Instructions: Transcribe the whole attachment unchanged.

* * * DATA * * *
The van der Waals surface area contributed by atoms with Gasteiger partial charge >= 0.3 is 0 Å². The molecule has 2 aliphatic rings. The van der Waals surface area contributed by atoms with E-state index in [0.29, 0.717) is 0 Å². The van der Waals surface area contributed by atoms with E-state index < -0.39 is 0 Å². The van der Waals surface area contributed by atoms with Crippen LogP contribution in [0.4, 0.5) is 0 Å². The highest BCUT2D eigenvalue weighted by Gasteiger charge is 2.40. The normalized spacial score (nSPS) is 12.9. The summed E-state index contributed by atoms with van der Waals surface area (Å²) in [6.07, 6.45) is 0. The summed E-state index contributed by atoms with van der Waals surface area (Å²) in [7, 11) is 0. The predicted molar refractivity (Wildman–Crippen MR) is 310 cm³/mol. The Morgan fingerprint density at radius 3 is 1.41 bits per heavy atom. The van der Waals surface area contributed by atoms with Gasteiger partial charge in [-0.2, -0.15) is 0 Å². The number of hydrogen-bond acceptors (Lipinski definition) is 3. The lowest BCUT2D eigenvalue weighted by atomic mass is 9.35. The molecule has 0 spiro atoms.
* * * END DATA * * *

The van der Waals surface area contributed by atoms with Gasteiger partial charge >= 0.3 is 0 Å². The molecule has 2 aliphatic rings. The van der Waals surface area contributed by atoms with E-state index in [0.29, 0.717) is 0 Å². The van der Waals surface area contributed by atoms with E-state index < -0.39 is 0 Å². The van der Waals surface area contributed by atoms with Crippen LogP contribution in [0.4, 0.5) is 0 Å². The highest BCUT2D eigenvalue weighted by Gasteiger charge is 2.40. The normalized spacial score (nSPS) is 12.9. The summed E-state index contributed by atoms with van der Waals surface area (Å²) in [6.07, 6.45) is 0. The summed E-state index contributed by atoms with van der Waals surface area (Å²) in [7, 11) is 0. The predicted molar refractivity (Wildman–Crippen MR) is 310 cm³/mol. The Morgan fingerprint density at radius 3 is 1.41 bits per heavy atom. The van der Waals surface area contributed by atoms with Gasteiger partial charge in [-0.2, -0.15) is 0 Å². The number of hydrogen-bond acceptors (Lipinski definition) is 3. The lowest BCUT2D eigenvalue weighted by atomic mass is 9.35. The molecule has 0 spiro atoms.